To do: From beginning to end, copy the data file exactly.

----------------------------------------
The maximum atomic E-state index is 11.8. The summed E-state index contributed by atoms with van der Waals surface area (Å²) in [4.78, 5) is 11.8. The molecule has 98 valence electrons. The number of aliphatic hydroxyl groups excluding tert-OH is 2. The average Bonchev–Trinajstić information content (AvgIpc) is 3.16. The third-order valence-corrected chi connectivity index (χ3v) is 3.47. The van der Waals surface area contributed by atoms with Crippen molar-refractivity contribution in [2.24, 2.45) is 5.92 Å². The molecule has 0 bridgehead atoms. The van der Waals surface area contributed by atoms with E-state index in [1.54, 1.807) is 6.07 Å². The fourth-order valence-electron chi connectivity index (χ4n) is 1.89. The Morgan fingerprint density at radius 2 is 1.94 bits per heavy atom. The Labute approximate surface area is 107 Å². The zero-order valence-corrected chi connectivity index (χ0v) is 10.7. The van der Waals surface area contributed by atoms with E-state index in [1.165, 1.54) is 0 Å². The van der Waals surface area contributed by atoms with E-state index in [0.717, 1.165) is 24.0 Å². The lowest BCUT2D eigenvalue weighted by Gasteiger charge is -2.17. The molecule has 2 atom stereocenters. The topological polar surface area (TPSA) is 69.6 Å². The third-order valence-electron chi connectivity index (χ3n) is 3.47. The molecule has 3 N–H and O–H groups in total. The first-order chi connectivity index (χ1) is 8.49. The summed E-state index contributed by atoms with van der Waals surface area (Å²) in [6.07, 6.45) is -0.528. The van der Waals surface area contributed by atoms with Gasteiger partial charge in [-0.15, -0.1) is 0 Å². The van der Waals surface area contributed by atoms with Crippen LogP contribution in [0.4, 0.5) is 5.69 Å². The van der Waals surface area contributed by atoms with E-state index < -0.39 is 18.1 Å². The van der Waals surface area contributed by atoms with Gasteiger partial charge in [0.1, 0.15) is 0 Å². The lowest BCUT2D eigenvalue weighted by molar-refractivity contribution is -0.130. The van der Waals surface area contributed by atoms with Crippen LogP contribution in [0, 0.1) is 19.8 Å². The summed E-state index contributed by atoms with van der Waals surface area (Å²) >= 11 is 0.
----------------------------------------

The maximum atomic E-state index is 11.8. The summed E-state index contributed by atoms with van der Waals surface area (Å²) in [4.78, 5) is 11.8. The molecule has 98 valence electrons. The number of aliphatic hydroxyl groups excluding tert-OH is 2. The average Bonchev–Trinajstić information content (AvgIpc) is 3.16. The third-order valence-corrected chi connectivity index (χ3v) is 3.47. The van der Waals surface area contributed by atoms with Crippen molar-refractivity contribution in [2.24, 2.45) is 5.92 Å². The molecule has 0 bridgehead atoms. The van der Waals surface area contributed by atoms with E-state index in [1.54, 1.807) is 6.07 Å². The fourth-order valence-electron chi connectivity index (χ4n) is 1.89. The Morgan fingerprint density at radius 2 is 1.94 bits per heavy atom. The Labute approximate surface area is 107 Å². The zero-order valence-corrected chi connectivity index (χ0v) is 10.7. The van der Waals surface area contributed by atoms with E-state index in [1.165, 1.54) is 0 Å². The van der Waals surface area contributed by atoms with E-state index in [0.717, 1.165) is 24.0 Å². The lowest BCUT2D eigenvalue weighted by Gasteiger charge is -2.17. The molecule has 2 atom stereocenters. The topological polar surface area (TPSA) is 69.6 Å². The third-order valence-electron chi connectivity index (χ3n) is 3.47. The molecule has 3 N–H and O–H groups in total. The first-order chi connectivity index (χ1) is 8.49. The summed E-state index contributed by atoms with van der Waals surface area (Å²) in [6.07, 6.45) is -0.528. The van der Waals surface area contributed by atoms with Gasteiger partial charge in [-0.15, -0.1) is 0 Å². The van der Waals surface area contributed by atoms with Crippen LogP contribution in [0.4, 0.5) is 5.69 Å². The van der Waals surface area contributed by atoms with E-state index < -0.39 is 18.1 Å². The van der Waals surface area contributed by atoms with Gasteiger partial charge in [0.1, 0.15) is 0 Å². The lowest BCUT2D eigenvalue weighted by molar-refractivity contribution is -0.130. The van der Waals surface area contributed by atoms with Crippen LogP contribution in [0, 0.1) is 19.8 Å². The summed E-state index contributed by atoms with van der Waals surface area (Å²) >= 11 is 0.